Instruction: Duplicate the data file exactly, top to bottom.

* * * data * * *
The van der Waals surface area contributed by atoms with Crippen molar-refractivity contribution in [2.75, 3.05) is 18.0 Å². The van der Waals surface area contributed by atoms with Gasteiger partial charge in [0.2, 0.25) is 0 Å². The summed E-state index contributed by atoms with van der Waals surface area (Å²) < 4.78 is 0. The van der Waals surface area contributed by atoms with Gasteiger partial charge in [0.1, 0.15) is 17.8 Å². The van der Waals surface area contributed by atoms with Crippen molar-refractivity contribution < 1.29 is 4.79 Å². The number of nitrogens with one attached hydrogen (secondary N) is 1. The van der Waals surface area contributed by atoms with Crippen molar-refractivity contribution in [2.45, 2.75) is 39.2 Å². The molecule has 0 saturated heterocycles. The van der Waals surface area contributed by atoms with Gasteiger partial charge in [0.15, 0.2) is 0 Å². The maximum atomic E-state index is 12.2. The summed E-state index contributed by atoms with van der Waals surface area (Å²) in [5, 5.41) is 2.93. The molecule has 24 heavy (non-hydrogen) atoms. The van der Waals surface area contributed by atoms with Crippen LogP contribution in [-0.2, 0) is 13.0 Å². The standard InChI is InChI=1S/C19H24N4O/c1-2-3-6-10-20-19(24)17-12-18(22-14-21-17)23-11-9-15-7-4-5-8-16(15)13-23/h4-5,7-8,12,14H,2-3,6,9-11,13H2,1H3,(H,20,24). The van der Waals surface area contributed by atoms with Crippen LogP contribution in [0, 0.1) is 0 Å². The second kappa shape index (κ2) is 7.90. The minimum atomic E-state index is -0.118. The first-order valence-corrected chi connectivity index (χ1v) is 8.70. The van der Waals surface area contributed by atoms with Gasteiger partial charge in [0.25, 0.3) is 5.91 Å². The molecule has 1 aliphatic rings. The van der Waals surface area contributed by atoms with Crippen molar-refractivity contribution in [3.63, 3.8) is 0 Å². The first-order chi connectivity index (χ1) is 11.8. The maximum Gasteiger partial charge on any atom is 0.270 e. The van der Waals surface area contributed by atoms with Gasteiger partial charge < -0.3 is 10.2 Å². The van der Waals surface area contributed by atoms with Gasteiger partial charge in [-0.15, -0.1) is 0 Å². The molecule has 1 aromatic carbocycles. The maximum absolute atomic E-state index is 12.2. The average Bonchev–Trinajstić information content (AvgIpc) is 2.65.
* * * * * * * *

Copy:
The van der Waals surface area contributed by atoms with Crippen molar-refractivity contribution in [2.75, 3.05) is 18.0 Å². The van der Waals surface area contributed by atoms with Gasteiger partial charge in [0.2, 0.25) is 0 Å². The summed E-state index contributed by atoms with van der Waals surface area (Å²) < 4.78 is 0. The van der Waals surface area contributed by atoms with Gasteiger partial charge in [0.1, 0.15) is 17.8 Å². The van der Waals surface area contributed by atoms with Crippen molar-refractivity contribution < 1.29 is 4.79 Å². The number of nitrogens with one attached hydrogen (secondary N) is 1. The van der Waals surface area contributed by atoms with Crippen molar-refractivity contribution in [2.45, 2.75) is 39.2 Å². The molecule has 0 saturated heterocycles. The van der Waals surface area contributed by atoms with Gasteiger partial charge in [0.15, 0.2) is 0 Å². The maximum atomic E-state index is 12.2. The summed E-state index contributed by atoms with van der Waals surface area (Å²) in [5, 5.41) is 2.93. The molecule has 24 heavy (non-hydrogen) atoms. The van der Waals surface area contributed by atoms with Crippen LogP contribution in [-0.2, 0) is 13.0 Å². The standard InChI is InChI=1S/C19H24N4O/c1-2-3-6-10-20-19(24)17-12-18(22-14-21-17)23-11-9-15-7-4-5-8-16(15)13-23/h4-5,7-8,12,14H,2-3,6,9-11,13H2,1H3,(H,20,24). The van der Waals surface area contributed by atoms with Crippen LogP contribution in [0, 0.1) is 0 Å². The second kappa shape index (κ2) is 7.90. The minimum atomic E-state index is -0.118. The first-order valence-corrected chi connectivity index (χ1v) is 8.70. The van der Waals surface area contributed by atoms with Gasteiger partial charge in [0.25, 0.3) is 5.91 Å². The molecule has 1 aliphatic rings. The van der Waals surface area contributed by atoms with Crippen molar-refractivity contribution in [3.63, 3.8) is 0 Å². The first-order chi connectivity index (χ1) is 11.8. The maximum Gasteiger partial charge on any atom is 0.270 e. The van der Waals surface area contributed by atoms with Gasteiger partial charge < -0.3 is 10.2 Å². The van der Waals surface area contributed by atoms with Gasteiger partial charge in [-0.15, -0.1) is 0 Å². The molecule has 1 aromatic carbocycles. The maximum absolute atomic E-state index is 12.2. The average Bonchev–Trinajstić information content (AvgIpc) is 2.65.